Saturday, 30 January 2016

A Chance Encounter

My paternal Grandmother was from the small town of Bowraville in New South Wales. There has become a saying about Bowraville (which I am sure is probably true of other small country towns) – everyone is connected in one way or another! This has made researching my family history exciting, interesting, yet also very confusing at times. Because of this, I am often double checking who someone marries, and who their spouse’s parents were in case of a family connection.

Last night was one of those discoveries. First, you need to know what instigated it. The other week my Aunt visited my Grandmother’s sister at her nursing home on the Mid-North Coast of NSW. While she was there, one of the chef’s came around delivering the residents their afternoon tea. The chef started chatting with my Aunt and said, in reference to my Great Aunt, “I hear she’s from Bowraville.” This prompted my Aunt to ask the chef if he was from Bowraville. Indeed he is! My Aunt asked him what his family name was (I won’t mention it for privacy reasons) and she recognized it immediately. My Grandmother often talked about a lady named Joyce from Bowraville with the same surname. My Aunt asked the chef if he had known Joyce. Bingo! Joyce was his mother! Small world. The family is delighted that someone from Bowraville is working at the nursing home my Great Aunt is at.

As my Aunt was telling me all this last night, I checked the family tree to see if I had Joyce already listed. I sure did. My Aunt could not figure out how Joyce was related, so I explained it to her.

Joyce’s parents were Frank Ernest Grace (1890 – 1972) and Violet Bridgen (1888 – 1972). Frank was the brother of Richard (1872 – 1955) and William George Alexander Grace (1874 – 1966) who married two of my Grandmother’s father’s sisters – Alice (1882 – 1952) and Elizabeth Dyer (1873 – 1949). Joyce and I are not cousins, but we have mutual cousins courtesy of her uncles marrying my great great aunts.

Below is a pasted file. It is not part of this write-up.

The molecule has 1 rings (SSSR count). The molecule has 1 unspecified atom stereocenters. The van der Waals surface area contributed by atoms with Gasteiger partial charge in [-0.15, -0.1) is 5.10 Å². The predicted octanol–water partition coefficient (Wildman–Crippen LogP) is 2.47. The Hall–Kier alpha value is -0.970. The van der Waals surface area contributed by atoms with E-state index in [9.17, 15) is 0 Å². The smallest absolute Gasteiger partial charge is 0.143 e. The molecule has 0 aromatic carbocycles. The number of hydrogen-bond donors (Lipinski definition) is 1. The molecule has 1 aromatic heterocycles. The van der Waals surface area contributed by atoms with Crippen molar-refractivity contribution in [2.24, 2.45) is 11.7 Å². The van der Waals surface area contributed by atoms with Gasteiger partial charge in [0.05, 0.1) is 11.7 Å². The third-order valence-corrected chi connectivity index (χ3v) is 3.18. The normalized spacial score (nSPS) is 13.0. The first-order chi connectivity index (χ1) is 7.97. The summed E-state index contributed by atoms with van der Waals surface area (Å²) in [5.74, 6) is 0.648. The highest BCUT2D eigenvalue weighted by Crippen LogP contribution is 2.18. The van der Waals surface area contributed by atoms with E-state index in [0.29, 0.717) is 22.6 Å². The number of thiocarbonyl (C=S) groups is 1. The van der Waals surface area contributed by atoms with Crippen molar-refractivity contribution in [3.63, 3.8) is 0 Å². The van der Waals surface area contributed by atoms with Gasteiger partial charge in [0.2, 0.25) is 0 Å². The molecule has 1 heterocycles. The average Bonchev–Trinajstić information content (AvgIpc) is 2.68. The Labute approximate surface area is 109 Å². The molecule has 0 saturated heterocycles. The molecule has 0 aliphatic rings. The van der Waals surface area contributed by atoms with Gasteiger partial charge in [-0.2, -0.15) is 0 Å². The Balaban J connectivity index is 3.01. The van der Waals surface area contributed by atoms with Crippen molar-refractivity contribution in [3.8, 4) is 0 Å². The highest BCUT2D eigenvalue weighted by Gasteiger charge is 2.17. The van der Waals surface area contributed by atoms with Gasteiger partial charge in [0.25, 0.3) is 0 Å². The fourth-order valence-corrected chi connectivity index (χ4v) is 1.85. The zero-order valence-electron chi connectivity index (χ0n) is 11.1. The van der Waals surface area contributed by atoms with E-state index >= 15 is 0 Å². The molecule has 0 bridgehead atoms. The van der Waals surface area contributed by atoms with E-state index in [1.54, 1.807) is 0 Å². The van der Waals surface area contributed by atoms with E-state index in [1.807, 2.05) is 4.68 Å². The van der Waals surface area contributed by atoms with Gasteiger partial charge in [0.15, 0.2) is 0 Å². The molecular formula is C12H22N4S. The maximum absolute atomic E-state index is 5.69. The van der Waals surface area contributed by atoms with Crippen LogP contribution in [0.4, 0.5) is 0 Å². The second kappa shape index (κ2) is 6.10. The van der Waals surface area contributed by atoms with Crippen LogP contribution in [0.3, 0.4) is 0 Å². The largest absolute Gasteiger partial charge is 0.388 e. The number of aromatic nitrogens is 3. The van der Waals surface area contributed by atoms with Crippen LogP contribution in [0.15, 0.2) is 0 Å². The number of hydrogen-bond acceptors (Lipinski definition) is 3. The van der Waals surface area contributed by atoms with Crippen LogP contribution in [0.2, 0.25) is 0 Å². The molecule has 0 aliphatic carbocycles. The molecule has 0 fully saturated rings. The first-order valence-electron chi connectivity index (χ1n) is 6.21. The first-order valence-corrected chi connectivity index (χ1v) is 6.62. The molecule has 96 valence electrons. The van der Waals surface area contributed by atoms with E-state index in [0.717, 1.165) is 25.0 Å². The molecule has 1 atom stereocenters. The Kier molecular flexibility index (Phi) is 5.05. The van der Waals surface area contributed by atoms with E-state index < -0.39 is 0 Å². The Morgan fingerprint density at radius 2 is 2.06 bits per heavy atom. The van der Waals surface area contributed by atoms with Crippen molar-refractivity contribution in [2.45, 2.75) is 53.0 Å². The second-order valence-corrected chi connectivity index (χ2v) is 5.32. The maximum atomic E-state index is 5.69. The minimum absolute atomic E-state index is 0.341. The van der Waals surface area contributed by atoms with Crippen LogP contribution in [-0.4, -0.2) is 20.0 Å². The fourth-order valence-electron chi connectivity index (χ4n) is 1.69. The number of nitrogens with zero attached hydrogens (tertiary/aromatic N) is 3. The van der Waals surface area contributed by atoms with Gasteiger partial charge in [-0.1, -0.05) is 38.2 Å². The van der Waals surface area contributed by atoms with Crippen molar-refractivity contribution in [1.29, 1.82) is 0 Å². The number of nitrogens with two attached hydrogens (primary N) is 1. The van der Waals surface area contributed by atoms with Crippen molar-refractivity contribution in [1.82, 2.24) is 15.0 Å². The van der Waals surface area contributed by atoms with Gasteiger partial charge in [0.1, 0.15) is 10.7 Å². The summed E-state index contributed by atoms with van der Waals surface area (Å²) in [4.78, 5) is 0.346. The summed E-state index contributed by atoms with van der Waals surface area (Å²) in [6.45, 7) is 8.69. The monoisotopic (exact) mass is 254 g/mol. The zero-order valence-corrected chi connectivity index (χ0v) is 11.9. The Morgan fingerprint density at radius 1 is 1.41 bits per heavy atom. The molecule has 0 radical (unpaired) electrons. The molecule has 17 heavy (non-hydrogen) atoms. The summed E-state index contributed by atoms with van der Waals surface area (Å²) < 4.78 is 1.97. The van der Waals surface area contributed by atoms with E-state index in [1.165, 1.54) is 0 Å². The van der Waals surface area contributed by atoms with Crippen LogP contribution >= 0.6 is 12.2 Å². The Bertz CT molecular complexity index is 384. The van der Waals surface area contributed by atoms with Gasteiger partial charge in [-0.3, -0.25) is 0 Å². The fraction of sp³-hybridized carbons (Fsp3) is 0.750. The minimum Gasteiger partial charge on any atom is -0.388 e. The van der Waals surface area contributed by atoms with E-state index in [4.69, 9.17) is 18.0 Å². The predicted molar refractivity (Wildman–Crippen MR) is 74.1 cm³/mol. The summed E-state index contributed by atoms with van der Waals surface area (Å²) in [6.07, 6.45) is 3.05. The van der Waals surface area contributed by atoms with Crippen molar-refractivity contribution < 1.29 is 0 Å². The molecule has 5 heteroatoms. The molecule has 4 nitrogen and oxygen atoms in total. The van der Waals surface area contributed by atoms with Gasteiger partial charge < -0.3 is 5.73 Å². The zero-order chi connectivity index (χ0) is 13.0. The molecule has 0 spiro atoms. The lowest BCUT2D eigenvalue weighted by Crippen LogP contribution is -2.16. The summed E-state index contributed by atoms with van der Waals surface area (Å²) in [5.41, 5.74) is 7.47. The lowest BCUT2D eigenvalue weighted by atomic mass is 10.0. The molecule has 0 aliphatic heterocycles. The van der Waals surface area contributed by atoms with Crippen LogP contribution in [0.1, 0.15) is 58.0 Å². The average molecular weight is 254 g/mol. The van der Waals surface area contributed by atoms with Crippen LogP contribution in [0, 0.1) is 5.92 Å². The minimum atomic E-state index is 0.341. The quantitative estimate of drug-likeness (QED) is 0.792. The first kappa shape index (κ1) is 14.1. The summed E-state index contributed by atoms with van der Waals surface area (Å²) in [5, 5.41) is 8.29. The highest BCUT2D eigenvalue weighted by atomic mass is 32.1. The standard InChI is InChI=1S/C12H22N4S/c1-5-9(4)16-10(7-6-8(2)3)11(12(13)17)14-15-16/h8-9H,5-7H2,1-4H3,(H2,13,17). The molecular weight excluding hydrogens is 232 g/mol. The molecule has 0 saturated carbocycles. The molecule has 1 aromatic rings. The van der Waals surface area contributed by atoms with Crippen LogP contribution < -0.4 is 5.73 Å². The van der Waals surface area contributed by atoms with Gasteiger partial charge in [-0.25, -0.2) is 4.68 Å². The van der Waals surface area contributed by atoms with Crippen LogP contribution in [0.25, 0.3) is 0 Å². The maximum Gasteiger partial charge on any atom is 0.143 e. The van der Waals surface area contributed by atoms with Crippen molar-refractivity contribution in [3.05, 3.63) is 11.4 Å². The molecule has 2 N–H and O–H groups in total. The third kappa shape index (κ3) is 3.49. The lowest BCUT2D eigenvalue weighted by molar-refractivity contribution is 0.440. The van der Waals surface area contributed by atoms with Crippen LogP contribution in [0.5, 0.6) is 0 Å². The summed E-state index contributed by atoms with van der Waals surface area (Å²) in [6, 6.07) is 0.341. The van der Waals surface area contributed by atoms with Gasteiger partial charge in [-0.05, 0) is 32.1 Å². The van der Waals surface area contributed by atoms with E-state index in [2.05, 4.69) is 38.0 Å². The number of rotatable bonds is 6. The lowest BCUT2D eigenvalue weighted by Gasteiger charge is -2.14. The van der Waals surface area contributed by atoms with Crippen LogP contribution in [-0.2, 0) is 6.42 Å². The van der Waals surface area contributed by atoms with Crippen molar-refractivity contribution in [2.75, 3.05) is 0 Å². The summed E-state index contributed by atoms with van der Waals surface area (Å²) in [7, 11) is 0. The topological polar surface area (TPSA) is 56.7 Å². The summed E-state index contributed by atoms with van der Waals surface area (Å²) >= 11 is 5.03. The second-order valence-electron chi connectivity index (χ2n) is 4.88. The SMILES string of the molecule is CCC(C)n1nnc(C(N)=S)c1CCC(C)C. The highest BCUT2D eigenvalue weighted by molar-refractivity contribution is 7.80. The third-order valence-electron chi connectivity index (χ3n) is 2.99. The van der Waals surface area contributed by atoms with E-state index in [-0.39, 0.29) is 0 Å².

Diagram showing the connection between Joyce Grace (1919 - 1996) and myself.

The story does not end there though.

When I explained to my Aunt how Joyce (1919 – 1996) was connected, she remembered that Frank and Violet had a son, Sydney Grace (1921 – 2002), whom my Aunt had known when she was little. She also remembered that Sydney was married to Mavis Laird (1912 – 1968). Mavis actually saved my Aunt from drowning when she was little. And Mavis is what brings me to the second half of last night’s discovery.

It turns out that Sydney was Mavis’ second marriage. Her first marriage? Francis Arthur Stephen Ward (1912 – 1982). When I went to add him into the tree I realized he was already in it, and I already had him as being married to Mavis. I suppose at the time I did not check to see if either of them had had further marriages. I noticed that I did have Francis’ parents listed in the tree too. Francis’ parents were Francis Herbert Ward (1861 – 1943) and Ellen Maude Wiley (1871 – 1939).

Wiley. Remember that name. 

Now, let’s go back for a minute to my Grandmother’s sister who is in the nursing home. My Great Aunt was married to my Uncle Charlie Jones (1916 – 1992). Charlie’s mother was Catherine Wiley (1881 – 1962). Wiley! I told you to remember that name. Uncle Charlie and Francis Jr were first cousins! Charlie’s mother Catherine and Francis’ mother Ellen were sisters. 

Diagram showing the connection between Mavis Laird (1912 - 1968) and Uncle Charlie Jones (1916 - 1992)

Is that the end? Not quite. But I shall give you a moment to breathe. I sure need one after all that information. 

Mavis’ parents were John Laird (1866 – 1913) and Sarah Usher (1884 – 1960). John died in 1913 when Mavis was a year old. In 1915, Sarah remarried a bloke by the name of George Thomas Ballard (1861 – 1930). I have a few distant cousins who were Ballard’s, so naturally I double checked the tree. George Ballard is part of a family I have not done much research into yet. He is my 1st Cousin 4x Removed though! George’s mother was Sarah Ann Walker (1838 – 1902), the sister of my Great Great Great Grandmother, Jane Gilliban Walker (1834 – 1911). While Mavis’ mother Sarah was married to George, Mavis and my Great Grandmother Eva Florence Mackay (1888 – 1976) (My Grandmother’s mother) were step 2nd cousins.  

Diagram showing connection between Sarah Usher (1884 - 1960), her 2nd husband, George Ballard (1861 - 1930), and my Grandmother.

And that my dear readers, is what I discovered last night after my Aunt told me about her chance meeting with a chef at my Great Aunt’s nursing home.

Do you have any interesting small world stories, or strange connections between ancestors?


  1. Small world, interesting post, and great diagrams! ~ Cathy

  2. My head is spinning! Lol! It is truly a small world!

  3. Brilliant. Love the way you explained it all and that many folk were already in your tree. Dancing with you from Salt Lake City!

  4. I love how you explained all the relationships Caitlin and made it fun to read too.

  5. Genealogy serendipity at work again! Like you, I often create diagrams (drop-line charts) to summarise my information. Computers are fine for some things, but I need these visual aids to make things sink into my brain. :-)

  6. Love Small World stories! I'm sure your aunt enjoyed that visit snd all the reminiscing!